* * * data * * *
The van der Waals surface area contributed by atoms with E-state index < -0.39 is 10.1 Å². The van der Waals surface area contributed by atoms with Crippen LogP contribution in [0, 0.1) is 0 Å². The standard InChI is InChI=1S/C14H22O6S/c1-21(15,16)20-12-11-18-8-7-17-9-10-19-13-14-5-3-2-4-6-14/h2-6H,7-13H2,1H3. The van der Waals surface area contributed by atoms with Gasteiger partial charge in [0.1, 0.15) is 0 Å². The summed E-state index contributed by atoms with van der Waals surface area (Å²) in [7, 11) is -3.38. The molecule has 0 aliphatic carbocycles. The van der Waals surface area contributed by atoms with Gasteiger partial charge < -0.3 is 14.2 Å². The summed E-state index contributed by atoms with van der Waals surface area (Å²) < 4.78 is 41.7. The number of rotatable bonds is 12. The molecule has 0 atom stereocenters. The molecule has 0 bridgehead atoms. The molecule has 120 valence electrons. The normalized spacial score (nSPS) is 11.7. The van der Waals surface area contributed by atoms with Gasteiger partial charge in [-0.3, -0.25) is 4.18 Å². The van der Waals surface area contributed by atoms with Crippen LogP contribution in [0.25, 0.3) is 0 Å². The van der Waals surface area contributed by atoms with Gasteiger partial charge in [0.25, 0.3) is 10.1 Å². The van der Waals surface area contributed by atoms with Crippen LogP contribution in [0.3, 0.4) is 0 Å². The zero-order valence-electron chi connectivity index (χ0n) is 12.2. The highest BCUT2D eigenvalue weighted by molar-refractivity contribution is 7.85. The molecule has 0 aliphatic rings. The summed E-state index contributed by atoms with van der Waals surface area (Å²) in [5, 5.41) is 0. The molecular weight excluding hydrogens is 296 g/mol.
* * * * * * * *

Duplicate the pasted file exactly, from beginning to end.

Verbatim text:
The van der Waals surface area contributed by atoms with E-state index < -0.39 is 10.1 Å². The van der Waals surface area contributed by atoms with Crippen LogP contribution in [0, 0.1) is 0 Å². The standard InChI is InChI=1S/C14H22O6S/c1-21(15,16)20-12-11-18-8-7-17-9-10-19-13-14-5-3-2-4-6-14/h2-6H,7-13H2,1H3. The van der Waals surface area contributed by atoms with Gasteiger partial charge in [0.1, 0.15) is 0 Å². The summed E-state index contributed by atoms with van der Waals surface area (Å²) in [7, 11) is -3.38. The molecule has 0 aliphatic carbocycles. The van der Waals surface area contributed by atoms with Gasteiger partial charge < -0.3 is 14.2 Å². The summed E-state index contributed by atoms with van der Waals surface area (Å²) < 4.78 is 41.7. The number of rotatable bonds is 12. The molecule has 0 atom stereocenters. The molecule has 0 bridgehead atoms. The molecule has 120 valence electrons. The normalized spacial score (nSPS) is 11.7. The van der Waals surface area contributed by atoms with Gasteiger partial charge in [-0.3, -0.25) is 4.18 Å². The van der Waals surface area contributed by atoms with Crippen LogP contribution in [0.25, 0.3) is 0 Å². The van der Waals surface area contributed by atoms with Gasteiger partial charge in [0.25, 0.3) is 10.1 Å². The van der Waals surface area contributed by atoms with Crippen LogP contribution in [0.3, 0.4) is 0 Å². The zero-order valence-electron chi connectivity index (χ0n) is 12.2. The highest BCUT2D eigenvalue weighted by molar-refractivity contribution is 7.85. The molecule has 0 aliphatic rings. The summed E-state index contributed by atoms with van der Waals surface area (Å²) in [5, 5.41) is 0. The molecular weight excluding hydrogens is 296 g/mol.